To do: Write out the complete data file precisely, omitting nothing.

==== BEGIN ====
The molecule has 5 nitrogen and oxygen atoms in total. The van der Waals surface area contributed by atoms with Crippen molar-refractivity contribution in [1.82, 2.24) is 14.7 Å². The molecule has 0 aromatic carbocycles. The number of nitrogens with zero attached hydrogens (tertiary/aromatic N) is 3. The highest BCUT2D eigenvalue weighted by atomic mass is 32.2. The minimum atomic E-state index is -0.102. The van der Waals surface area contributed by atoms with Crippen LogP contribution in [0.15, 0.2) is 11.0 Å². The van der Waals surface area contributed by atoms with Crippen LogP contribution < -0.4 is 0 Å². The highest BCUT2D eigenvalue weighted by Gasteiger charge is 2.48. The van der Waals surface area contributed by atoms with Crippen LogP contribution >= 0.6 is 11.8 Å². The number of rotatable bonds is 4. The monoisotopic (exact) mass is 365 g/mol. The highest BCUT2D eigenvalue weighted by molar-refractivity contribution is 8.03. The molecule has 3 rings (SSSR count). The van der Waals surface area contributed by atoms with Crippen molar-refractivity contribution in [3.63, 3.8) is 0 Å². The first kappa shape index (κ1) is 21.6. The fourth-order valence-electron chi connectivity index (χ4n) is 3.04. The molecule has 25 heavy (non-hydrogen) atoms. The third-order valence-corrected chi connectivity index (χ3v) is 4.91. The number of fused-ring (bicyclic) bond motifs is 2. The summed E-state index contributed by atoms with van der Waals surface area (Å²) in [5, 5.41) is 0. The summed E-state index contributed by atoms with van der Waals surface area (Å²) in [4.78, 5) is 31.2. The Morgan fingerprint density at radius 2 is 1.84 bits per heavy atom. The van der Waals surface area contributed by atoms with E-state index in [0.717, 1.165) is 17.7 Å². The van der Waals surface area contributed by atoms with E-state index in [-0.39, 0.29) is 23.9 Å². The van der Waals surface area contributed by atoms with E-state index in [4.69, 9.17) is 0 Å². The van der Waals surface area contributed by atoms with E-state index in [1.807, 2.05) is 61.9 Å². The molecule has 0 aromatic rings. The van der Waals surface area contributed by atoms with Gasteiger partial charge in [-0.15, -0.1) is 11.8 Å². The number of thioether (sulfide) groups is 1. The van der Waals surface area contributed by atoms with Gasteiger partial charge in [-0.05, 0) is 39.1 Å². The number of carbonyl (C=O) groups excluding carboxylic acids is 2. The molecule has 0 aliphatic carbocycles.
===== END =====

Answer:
The molecule has 5 nitrogen and oxygen atoms in total. The van der Waals surface area contributed by atoms with Crippen molar-refractivity contribution in [1.82, 2.24) is 14.7 Å². The molecule has 0 aromatic carbocycles. The number of nitrogens with zero attached hydrogens (tertiary/aromatic N) is 3. The highest BCUT2D eigenvalue weighted by atomic mass is 32.2. The minimum atomic E-state index is -0.102. The van der Waals surface area contributed by atoms with Crippen LogP contribution in [0.15, 0.2) is 11.0 Å². The van der Waals surface area contributed by atoms with Crippen LogP contribution < -0.4 is 0 Å². The highest BCUT2D eigenvalue weighted by Gasteiger charge is 2.48. The van der Waals surface area contributed by atoms with Crippen LogP contribution >= 0.6 is 11.8 Å². The number of rotatable bonds is 4. The monoisotopic (exact) mass is 365 g/mol. The highest BCUT2D eigenvalue weighted by molar-refractivity contribution is 8.03. The molecule has 3 rings (SSSR count). The van der Waals surface area contributed by atoms with Crippen molar-refractivity contribution in [3.63, 3.8) is 0 Å². The first kappa shape index (κ1) is 21.6. The fourth-order valence-electron chi connectivity index (χ4n) is 3.04. The molecule has 25 heavy (non-hydrogen) atoms. The third-order valence-corrected chi connectivity index (χ3v) is 4.91. The number of fused-ring (bicyclic) bond motifs is 2. The summed E-state index contributed by atoms with van der Waals surface area (Å²) in [5, 5.41) is 0. The summed E-state index contributed by atoms with van der Waals surface area (Å²) in [4.78, 5) is 31.2. The Morgan fingerprint density at radius 2 is 1.84 bits per heavy atom. The van der Waals surface area contributed by atoms with E-state index in [0.717, 1.165) is 17.7 Å². The van der Waals surface area contributed by atoms with E-state index in [-0.39, 0.29) is 23.9 Å². The van der Waals surface area contributed by atoms with E-state index in [4.69, 9.17) is 0 Å². The van der Waals surface area contributed by atoms with E-state index in [1.807, 2.05) is 61.9 Å². The molecule has 0 aromatic rings. The van der Waals surface area contributed by atoms with Gasteiger partial charge in [-0.15, -0.1) is 11.8 Å². The number of thioether (sulfide) groups is 1. The van der Waals surface area contributed by atoms with Gasteiger partial charge in [-0.05, 0) is 39.1 Å². The number of carbonyl (C=O) groups excluding carboxylic acids is 2. The molecule has 0 aliphatic carbocycles.